Results from the NEED study show combination treatment with peginterferon alpha-2a and either adefovir or entecavir does not increase HBeAg seroconversion rate compared to monotherapy alone in patients with hepatitis B.
Is combination therapy of peginterferon alpha-2a (Peg-IFN alpha-2a) with a nucleos(t)ide analogue (NA) more effective than Peg-IFN alpha-2a alone for the treatment of chronic hepatitis B (HBV)?
Wei-Wen Su, MD, of Changhua Christian Hospital in Changhua, Taiwan, explored this question during a general session Saturday at the 2014 EASL International Liver Conference in London, UK, when he presented results from the NA bEforE aDministration of PEG-IFN alpha-2a (NEED) study.
Peg-IFN alpha-2a is associated with serious treatment-limiting adverse effects. Nucleos(t)ide analogues such as entecavir and adeforvir markedly suppress HBV DNA levels in patients with chronic hepatitis B when compared with interferon-based therapies. However, satisfactory seroconversion of the hepatitis B ‘e’ antigen (HBeAg)â€‘â€‘which circulates in infected blood when the virus is actively replicatingâ€‘â€‘is often not achieved with treatment with these agents.
The NEED studyâ€‘â€‘a large phase 4 randomised, double-blind, multicenter, placebo-controlled trial conducted in Taiwanâ€‘â€‘evaluated HBeAg seroconversion rate in HBeAg-positive HBV patients who received a 6-week regimen of either of two nucleos(t)ide analogues (adeforvir 10 mg daily or entecavir 0.5 mg). A total of 280 patients were randomised 1:1:1 into three study arms: placebo (n=94), entecavir (n=95), or adeforvir (n=91).
Treatment with Peg-IFN alpha-2a (100 micrograms subcutaneously once per week) was started in all groups after the initial 4-week NA therapy. The NA treatment was continued for a further 2 weeks and then stopped. Peg-IFN alpha-2a treatment ran for a total of 48 weeks (ie, there was a 2-week overlap in NA and Peg-IFN alpha-2a treatments). Patients were followed for a further 48 weeks after Peg-IFN alpha-2a therapy.
According to Su, “patients included in the trial were mostly young males (approximately 38 years of age), with a high viral load and an alanine aminotransferase level of approximately 200 IU/mL. Most of the patients in the study were treatment-naïve (57% in Arm A, 62% in arm B, and 50% in arm C), and had been HBsAg-positive and HBeAg-positive for greater than 6 months and greater than 3 months, respectively, prior to the trial.” HBV patients with poorly controlled co-morbid medical conditions or co-infection with hepatitis C or D and/or HIV were excluded, as were HBV patients with decompensated liver disease or hepatocellular carcinoma. HBeAg seroconversion, loss of HBeAg, and presence of anti-HBeAg were the primary endpoints. Safety was also an important endpoint.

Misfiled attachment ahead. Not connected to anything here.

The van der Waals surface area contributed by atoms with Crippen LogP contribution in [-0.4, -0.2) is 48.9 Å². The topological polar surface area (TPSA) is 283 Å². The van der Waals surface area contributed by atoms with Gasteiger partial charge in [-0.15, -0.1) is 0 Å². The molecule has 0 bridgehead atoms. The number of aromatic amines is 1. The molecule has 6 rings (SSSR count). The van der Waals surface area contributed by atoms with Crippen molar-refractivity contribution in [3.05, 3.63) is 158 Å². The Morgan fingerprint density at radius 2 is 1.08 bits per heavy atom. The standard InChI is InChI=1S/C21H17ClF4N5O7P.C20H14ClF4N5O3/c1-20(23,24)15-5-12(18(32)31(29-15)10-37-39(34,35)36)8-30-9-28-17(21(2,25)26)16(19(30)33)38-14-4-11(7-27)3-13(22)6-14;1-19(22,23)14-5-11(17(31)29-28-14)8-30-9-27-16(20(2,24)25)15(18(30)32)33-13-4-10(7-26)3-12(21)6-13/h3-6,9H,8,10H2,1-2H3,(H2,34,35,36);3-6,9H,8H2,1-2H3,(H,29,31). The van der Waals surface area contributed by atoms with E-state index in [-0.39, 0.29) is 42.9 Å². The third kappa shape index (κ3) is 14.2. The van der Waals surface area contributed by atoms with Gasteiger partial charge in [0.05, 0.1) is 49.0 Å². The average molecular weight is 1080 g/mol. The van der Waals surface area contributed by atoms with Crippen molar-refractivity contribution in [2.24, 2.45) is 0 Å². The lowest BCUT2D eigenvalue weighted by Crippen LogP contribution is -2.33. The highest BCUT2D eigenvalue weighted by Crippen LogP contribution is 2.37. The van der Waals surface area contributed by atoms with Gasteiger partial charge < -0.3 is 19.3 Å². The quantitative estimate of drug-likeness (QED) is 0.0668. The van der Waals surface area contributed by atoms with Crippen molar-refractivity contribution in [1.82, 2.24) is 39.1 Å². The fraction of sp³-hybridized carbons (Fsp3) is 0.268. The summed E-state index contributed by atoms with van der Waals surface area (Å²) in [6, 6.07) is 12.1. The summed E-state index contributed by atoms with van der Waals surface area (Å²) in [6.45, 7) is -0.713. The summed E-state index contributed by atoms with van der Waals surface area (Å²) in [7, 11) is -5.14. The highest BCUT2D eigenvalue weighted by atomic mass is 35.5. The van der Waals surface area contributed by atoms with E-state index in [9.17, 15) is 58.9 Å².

Su said, “Overall, this study shows that this kind of sequential combination strategy does not increase the HBeAg seroconversion rate compared to Peg-IFN alpa-2a monotherapy at the end of treatment or at 24 weeks post-treatment follow-up.” The results show that although HBeAg seroconversion increased steadily in all groups throughout the 48 weeks of treatment and continued even after the treatment had been stopped, HBeAg seroconversion had only been achieved in 35.9%, 28.4%, and 22.7% of patients in the placebo + Peg-IFN alpha-2a, entecavir + Peg-IFN alpha-2a, and adeforvir + Peg-IFN alpha-2a groups, respectively.
“The results show that a short course of NA treatment followed by Peg-IFN alpha-2a is safe and well tolerated by patients,” said Su. Between 88% and 93% of patients experienced some side effects, “but these were mild to moderate and consisted mainly of hairloss, headache, fever, and myalgia).” Between 8% and 13% of patients experienced serious side effects (mainly from the entecavir + Peg-IFN alpha-2a treatment arm), and one patient withdrew from the study.
“The results also suggest that a treatment strategy of initial combination treatment with NA for a longer period to achieve lower HBV DNA level before starting Peg-IFN requires further study,” said Su.